What is a ‘wry neck’?
A ‘wry’ neck is one of the more common neck disorders that Physiotherapists see and treat. Medically, a wry neck is known as an ‘acute torticollis’ and it is characterised by a rapid onset pain that can grossly limit your range of available movement. It is usually much more painful on one side of the neck, but because of the associated involuntary muscle spasm that occurs with the condition, pain may sometimes be felt on both sides. It is very common to wake up with a wry neck and for the pain and muscle tension to then increase progressively over the course of the morning. Alternatively, some people experience them following a sudden or jerky movement of their head, and they may vary in severity between relatively mild to excruciatingly painful. Most patients with a wry neck tend to be young adults, and children may also be affected.
What causes a wry neck?
The exact cause of a wry neck may vary. In young children for instance, a common cause of the neck restriction is thought to be spasm of the sternocleidomastoid muscle which can be the result of habitual posturing of the head (such as sleeping in the same position each night), causing a shortening of the muscle. In youths and young adults, a common cause of wry neck is an entrapment of a synovial membrane within the planes of one of the neck joints, this causing the acutely painful ‘pinching’ in the neck when you move. Less commonly, one of the discs of the neck can be the source of pain.
Fortunately, wry neck is a transient and self limiting condition that can usually recover in a few days to a week or so, and more reliably with treatment. There are generally no long term complications as a result of having a wry neck, but although many are isolated ‘one off’ problems, some individuals can have re-occurrences.
Neck pain is a major contributor to disability worldwide, with about 70% of the population experiencing an episode of neck pain at some time in their lives. In fact, some statistics show that around 10-15% of the population has neck pain at any given moment!
Characteristics of Wry Neck
- A sudden onset of sharp neck pain and restriction of neck movement
- Pain can be anywhere in the neck extending to the head, shoulder and upper back, usually worse on one side.
- Difficulty tilting or turning the head to the affected side.
- The head is often tilted away from the affected side slightly and the patient is unable to correct the faulty posture themselves due to pain and muscle spasm.
- Palpable neck spasms on the affected side.
- Pain and movement restriction will usually resolve in under a week with treatment.
Making sure it is a ‘Wry Neck’...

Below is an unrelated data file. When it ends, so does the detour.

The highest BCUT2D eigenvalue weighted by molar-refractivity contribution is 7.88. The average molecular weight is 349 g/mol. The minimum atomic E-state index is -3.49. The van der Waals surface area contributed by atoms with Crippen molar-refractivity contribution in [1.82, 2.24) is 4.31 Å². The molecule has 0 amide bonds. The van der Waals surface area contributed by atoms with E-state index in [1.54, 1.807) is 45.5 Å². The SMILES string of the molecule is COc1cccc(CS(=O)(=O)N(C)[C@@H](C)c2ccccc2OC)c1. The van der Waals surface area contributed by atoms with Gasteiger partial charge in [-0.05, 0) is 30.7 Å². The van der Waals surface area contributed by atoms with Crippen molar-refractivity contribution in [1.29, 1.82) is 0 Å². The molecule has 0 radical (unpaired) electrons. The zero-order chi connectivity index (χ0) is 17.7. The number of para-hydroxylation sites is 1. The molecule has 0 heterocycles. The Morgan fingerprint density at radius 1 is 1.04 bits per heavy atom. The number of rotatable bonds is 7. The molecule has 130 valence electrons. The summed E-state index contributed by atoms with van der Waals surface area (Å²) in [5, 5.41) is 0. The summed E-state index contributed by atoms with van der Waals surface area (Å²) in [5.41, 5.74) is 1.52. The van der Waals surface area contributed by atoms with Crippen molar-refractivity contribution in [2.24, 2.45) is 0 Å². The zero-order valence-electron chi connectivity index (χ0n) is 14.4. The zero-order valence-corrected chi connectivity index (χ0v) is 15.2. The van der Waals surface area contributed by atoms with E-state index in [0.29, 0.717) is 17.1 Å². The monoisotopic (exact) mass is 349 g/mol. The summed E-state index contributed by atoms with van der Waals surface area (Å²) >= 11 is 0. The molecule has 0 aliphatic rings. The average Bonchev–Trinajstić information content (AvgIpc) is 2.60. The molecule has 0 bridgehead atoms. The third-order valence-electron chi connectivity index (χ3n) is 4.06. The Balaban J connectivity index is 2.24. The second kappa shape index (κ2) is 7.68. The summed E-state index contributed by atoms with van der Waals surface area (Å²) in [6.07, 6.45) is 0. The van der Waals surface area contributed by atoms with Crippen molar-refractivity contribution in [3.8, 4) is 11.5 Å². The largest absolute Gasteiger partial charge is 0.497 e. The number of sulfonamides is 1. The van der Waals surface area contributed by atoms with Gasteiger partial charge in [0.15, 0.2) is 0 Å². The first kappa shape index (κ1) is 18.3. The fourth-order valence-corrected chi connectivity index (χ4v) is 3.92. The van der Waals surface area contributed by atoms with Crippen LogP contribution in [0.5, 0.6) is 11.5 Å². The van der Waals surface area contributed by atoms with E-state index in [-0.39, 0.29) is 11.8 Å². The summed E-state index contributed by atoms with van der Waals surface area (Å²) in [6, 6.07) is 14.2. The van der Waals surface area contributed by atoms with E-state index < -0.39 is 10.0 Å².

It is very important for your Physiotherapist to accurately diagnose your specific problem, since not all neck pain will be from an acute torticollis. There are many potential sources of neck pain, and Physiotherapists are specifically trained to identify these issues and manage them appropriately. Some other sources of pain may include:
- Cervical disc protrusions
- Cervical postural syndromes
- Spinal degeneration
- ‘Whiplash’ injuries
- Spinal fracture
- Acute nerve root pain
The management of each of these conditions may vary significantly, as may the time frame of recovery. Your Physio will assess your problem and advise you on the best course of action and treatment based on their findings. Many cases of neck pain respond favourably to Physiotherapy, but under some circumstances we may need to refer you to your doctor or for X-rays/investigations to optimally treat the problem. For more information on different types of neck pain, click here.
Physiotherapy is often the treatment of choice for a wry neck. We use a variety of different techniques to help reduce your pain and restore your range of movement. In the vast majority of cases a it will respond well over 3-5 days, although some more extreme cases may take up to two weeks.
- Multi-modality treatments: In most cases, your neck pain will respond well to a combination of several approaches including manual mobilisation techniques, gentle stretching, electrotherapy, heat, soft tissue massage and graduated strengthening exercises as required. Manipulation can be effective but needs to be used cautiously and when clinically indicated.
- Proprioceptive and therapeutic exercise - aims to restore your sense of head/ neck position and encourage a return to normal active movement.
- Massage and soft tissue stretching - relaxation of tight muscles and secondary spasm induced by pain will help to ease symptoms but should be done gently and within comfort.
- Dry needling - some people find this useful for the short term relief of pain and muscle spasm.
- Simple range of movement exercises should be done every hour or so when you have a wry neck. Perform them gently and within comfort, but try to actively improve your available range with each repetition.
- Contoured heat packs are a great help at work or around home for alleviating pain and muscle spasm.